Walking is urban epoxy

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credit: Wikipedia

The IPCC concluded last year that we have to cut our CO2 emissions almost in half in the next dozen years if we are going to have any hope of limiting the damages from climate change. Given the enormity of this task, I assigned each of my 60 students studying sustainable design at Ryerson School of Interior Design a different facet of the problem of greenhouse gas emissions.

Each student had to look at the history of the issue and how we got here, why it is a problem now, and what we have to do to fix it. I am publishing some of the best here on TreeHugger, like this one by Bryant Serre. These were prepared as slideshows for the class, and I have included all the slides here, so I apologize in advance for all the clicks.

Walkability is a fairly robust topic, hence, why to build upon many of the other presentations thus far, I am going to tackle walking from a strictly utilitarian urban perspective; mostly because cities and walkable centers and communities are at the center of urban design and research. But also, because pedestrianism can arguably be viewed as the last hope for cities.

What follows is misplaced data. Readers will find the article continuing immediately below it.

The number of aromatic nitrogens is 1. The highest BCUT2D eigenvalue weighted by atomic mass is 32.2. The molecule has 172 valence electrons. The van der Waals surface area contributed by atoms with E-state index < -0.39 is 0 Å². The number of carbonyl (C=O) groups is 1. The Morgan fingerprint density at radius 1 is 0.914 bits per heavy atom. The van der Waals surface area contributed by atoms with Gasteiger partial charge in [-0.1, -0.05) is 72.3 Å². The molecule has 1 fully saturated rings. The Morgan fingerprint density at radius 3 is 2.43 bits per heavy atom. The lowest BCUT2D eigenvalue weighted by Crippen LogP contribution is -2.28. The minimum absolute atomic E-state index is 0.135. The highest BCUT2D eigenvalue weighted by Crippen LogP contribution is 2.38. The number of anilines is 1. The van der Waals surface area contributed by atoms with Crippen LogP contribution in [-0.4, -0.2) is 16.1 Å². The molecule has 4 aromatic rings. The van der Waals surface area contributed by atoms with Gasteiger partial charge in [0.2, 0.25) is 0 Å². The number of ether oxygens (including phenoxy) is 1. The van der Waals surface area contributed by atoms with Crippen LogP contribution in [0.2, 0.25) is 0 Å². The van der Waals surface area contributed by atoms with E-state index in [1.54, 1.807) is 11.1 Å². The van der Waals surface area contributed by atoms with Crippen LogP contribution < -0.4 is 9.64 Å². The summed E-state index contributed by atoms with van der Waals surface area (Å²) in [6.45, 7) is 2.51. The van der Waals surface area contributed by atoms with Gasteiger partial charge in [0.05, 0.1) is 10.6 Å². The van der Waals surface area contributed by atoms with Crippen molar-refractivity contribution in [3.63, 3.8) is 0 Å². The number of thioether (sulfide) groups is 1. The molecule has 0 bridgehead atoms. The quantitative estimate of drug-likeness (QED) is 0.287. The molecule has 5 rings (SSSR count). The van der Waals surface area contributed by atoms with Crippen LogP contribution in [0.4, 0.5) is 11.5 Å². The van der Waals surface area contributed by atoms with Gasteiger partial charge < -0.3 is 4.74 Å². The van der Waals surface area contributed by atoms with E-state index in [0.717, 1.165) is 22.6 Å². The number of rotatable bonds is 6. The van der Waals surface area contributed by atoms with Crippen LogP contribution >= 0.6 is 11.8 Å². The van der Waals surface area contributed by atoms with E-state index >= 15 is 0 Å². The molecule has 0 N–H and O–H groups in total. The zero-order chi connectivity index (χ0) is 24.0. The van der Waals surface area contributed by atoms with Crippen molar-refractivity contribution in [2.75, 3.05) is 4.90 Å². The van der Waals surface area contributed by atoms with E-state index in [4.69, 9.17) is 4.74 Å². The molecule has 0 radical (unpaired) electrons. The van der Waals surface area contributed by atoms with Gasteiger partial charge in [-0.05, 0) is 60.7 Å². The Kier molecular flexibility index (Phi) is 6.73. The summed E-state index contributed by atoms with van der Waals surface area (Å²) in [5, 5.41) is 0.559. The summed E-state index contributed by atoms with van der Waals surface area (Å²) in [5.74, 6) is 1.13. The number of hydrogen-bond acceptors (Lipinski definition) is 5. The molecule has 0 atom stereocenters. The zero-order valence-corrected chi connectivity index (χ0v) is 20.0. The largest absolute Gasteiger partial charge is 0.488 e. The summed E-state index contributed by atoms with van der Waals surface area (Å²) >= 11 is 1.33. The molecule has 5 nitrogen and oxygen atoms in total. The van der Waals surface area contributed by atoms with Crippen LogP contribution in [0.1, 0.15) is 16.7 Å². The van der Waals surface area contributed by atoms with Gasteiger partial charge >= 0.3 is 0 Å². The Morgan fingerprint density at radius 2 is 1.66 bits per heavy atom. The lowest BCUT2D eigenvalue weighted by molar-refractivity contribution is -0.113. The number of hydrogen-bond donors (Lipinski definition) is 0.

I will also touch on the ownership of the street, as it leads to many of the problems with pedestrianism.

I also want to talk about what pedestrianism and complete streets offer to the cityscape, as it may be the best solution for efficiency in city layout and design.

And finally, I want to talk about my personal theory about the walkability of cities. What I call the community adhesive.

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